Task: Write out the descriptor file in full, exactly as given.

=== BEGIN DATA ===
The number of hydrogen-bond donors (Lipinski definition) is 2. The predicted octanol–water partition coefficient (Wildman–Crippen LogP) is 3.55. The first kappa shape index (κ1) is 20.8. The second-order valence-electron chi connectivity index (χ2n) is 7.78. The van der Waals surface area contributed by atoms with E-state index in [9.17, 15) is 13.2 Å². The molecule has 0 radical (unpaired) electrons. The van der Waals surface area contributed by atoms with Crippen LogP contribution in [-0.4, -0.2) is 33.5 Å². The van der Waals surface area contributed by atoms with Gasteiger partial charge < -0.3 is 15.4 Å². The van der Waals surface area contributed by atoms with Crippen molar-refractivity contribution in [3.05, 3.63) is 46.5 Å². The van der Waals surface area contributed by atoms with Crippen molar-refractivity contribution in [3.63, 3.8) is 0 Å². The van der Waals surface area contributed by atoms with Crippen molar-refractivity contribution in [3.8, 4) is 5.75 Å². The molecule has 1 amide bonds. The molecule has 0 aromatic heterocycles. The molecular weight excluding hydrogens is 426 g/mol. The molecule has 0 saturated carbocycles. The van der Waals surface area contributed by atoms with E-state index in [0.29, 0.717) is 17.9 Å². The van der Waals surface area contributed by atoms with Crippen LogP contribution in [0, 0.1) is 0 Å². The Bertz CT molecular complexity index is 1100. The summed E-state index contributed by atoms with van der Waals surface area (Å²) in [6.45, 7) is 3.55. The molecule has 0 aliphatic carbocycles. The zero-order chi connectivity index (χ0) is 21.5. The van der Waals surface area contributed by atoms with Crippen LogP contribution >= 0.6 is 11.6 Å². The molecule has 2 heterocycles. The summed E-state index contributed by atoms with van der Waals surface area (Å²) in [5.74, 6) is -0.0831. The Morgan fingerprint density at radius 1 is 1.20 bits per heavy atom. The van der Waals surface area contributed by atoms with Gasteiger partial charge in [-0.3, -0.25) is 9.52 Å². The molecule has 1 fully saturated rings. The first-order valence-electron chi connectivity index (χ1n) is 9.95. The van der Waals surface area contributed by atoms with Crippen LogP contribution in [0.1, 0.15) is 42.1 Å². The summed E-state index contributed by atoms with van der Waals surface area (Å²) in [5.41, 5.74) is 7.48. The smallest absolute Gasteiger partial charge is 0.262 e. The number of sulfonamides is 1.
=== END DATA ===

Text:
The number of hydrogen-bond donors (Lipinski definition) is 2. The predicted octanol–water partition coefficient (Wildman–Crippen LogP) is 3.55. The first kappa shape index (κ1) is 20.8. The second-order valence-electron chi connectivity index (χ2n) is 7.78. The van der Waals surface area contributed by atoms with E-state index in [9.17, 15) is 13.2 Å². The molecule has 0 radical (unpaired) electrons. The van der Waals surface area contributed by atoms with Crippen LogP contribution in [-0.4, -0.2) is 33.5 Å². The van der Waals surface area contributed by atoms with Gasteiger partial charge < -0.3 is 15.4 Å². The van der Waals surface area contributed by atoms with Crippen molar-refractivity contribution in [3.05, 3.63) is 46.5 Å². The van der Waals surface area contributed by atoms with Crippen molar-refractivity contribution in [3.63, 3.8) is 0 Å². The van der Waals surface area contributed by atoms with Crippen molar-refractivity contribution in [3.8, 4) is 5.75 Å². The molecule has 1 amide bonds. The molecule has 0 aromatic heterocycles. The molecular weight excluding hydrogens is 426 g/mol. The molecule has 0 saturated carbocycles. The van der Waals surface area contributed by atoms with E-state index in [0.29, 0.717) is 17.9 Å². The van der Waals surface area contributed by atoms with Crippen LogP contribution in [0, 0.1) is 0 Å². The Bertz CT molecular complexity index is 1100. The summed E-state index contributed by atoms with van der Waals surface area (Å²) in [6.45, 7) is 3.55. The molecule has 0 aliphatic carbocycles. The zero-order chi connectivity index (χ0) is 21.5. The van der Waals surface area contributed by atoms with Crippen LogP contribution >= 0.6 is 11.6 Å². The molecule has 2 heterocycles. The summed E-state index contributed by atoms with van der Waals surface area (Å²) in [5.74, 6) is -0.0831. The Morgan fingerprint density at radius 1 is 1.20 bits per heavy atom. The van der Waals surface area contributed by atoms with Gasteiger partial charge in [-0.3, -0.25) is 9.52 Å². The molecule has 1 fully saturated rings. The first-order valence-electron chi connectivity index (χ1n) is 9.95. The van der Waals surface area contributed by atoms with Crippen LogP contribution in [0.1, 0.15) is 42.1 Å². The summed E-state index contributed by atoms with van der Waals surface area (Å²) in [5.41, 5.74) is 7.48. The smallest absolute Gasteiger partial charge is 0.262 e. The number of sulfonamides is 1.